Erythrocyte sodium transport and blood pressure in white subjects.
The mechanisms that define the relation between blood pressure and sodium handling are not yet well understood. Although several abnormalities in sodium transport have been associated with hypertension, a link between the blood pressure of normotensive subjects and the erythrocyte sodium-potassium adenosine triphosphatase pump, the principal sodium transporter of sodium, has not been previously demonstrated. Data from independent measurements of erythrocyte intracellular sodium, ouabain-sensitive sodium efflux, and the number of sodium pump sites per red blood cell were used to calculate a second-order rate constant for ouabain-sensitive sodium efflux. Among 20 normotensive white subjects, this rate constant correlated significantly (p less than 0.005) with mean arterial blood pressure. A significant correlation was not observed between the rate constant and the blood pressure of 22 hypertensive subjects. A hypothesis is proposed, which suggests that the sodium efflux rate constant of erythrocytes is related to the control of sodium reabsorption via the sodium pump of the renal tubules and that an elevated erythrocyte rate constant may be associated with chronic increased sodium reabsorption, which leads to volume expansion and the development of hypertension.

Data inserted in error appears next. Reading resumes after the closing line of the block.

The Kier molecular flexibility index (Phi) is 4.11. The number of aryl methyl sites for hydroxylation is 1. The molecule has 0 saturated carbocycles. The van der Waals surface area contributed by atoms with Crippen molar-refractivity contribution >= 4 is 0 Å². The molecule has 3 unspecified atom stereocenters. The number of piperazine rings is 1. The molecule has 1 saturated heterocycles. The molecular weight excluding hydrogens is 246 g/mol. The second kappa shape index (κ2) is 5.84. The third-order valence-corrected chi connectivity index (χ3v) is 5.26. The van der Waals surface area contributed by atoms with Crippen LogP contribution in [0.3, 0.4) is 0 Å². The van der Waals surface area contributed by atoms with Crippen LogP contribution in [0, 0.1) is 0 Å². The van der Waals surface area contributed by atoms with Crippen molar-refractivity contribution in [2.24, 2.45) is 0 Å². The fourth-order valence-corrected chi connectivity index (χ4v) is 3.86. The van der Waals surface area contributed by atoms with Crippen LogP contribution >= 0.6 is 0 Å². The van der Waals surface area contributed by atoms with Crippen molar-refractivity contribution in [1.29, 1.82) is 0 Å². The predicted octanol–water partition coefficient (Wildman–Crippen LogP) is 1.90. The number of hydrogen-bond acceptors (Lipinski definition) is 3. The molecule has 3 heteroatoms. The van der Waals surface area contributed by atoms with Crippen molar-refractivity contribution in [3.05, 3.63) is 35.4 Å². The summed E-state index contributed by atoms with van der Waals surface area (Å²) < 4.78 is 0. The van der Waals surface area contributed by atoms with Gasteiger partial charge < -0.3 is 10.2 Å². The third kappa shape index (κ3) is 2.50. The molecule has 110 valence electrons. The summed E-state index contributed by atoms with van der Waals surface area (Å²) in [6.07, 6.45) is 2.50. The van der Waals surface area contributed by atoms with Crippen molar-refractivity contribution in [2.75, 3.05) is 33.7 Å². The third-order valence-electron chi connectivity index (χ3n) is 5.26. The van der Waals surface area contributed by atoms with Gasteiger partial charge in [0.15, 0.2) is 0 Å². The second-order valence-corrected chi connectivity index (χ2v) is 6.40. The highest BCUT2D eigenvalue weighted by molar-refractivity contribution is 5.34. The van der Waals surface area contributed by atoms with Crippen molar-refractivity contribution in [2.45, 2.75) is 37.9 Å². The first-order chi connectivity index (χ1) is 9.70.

- Copyright © 1989 by American Heart Association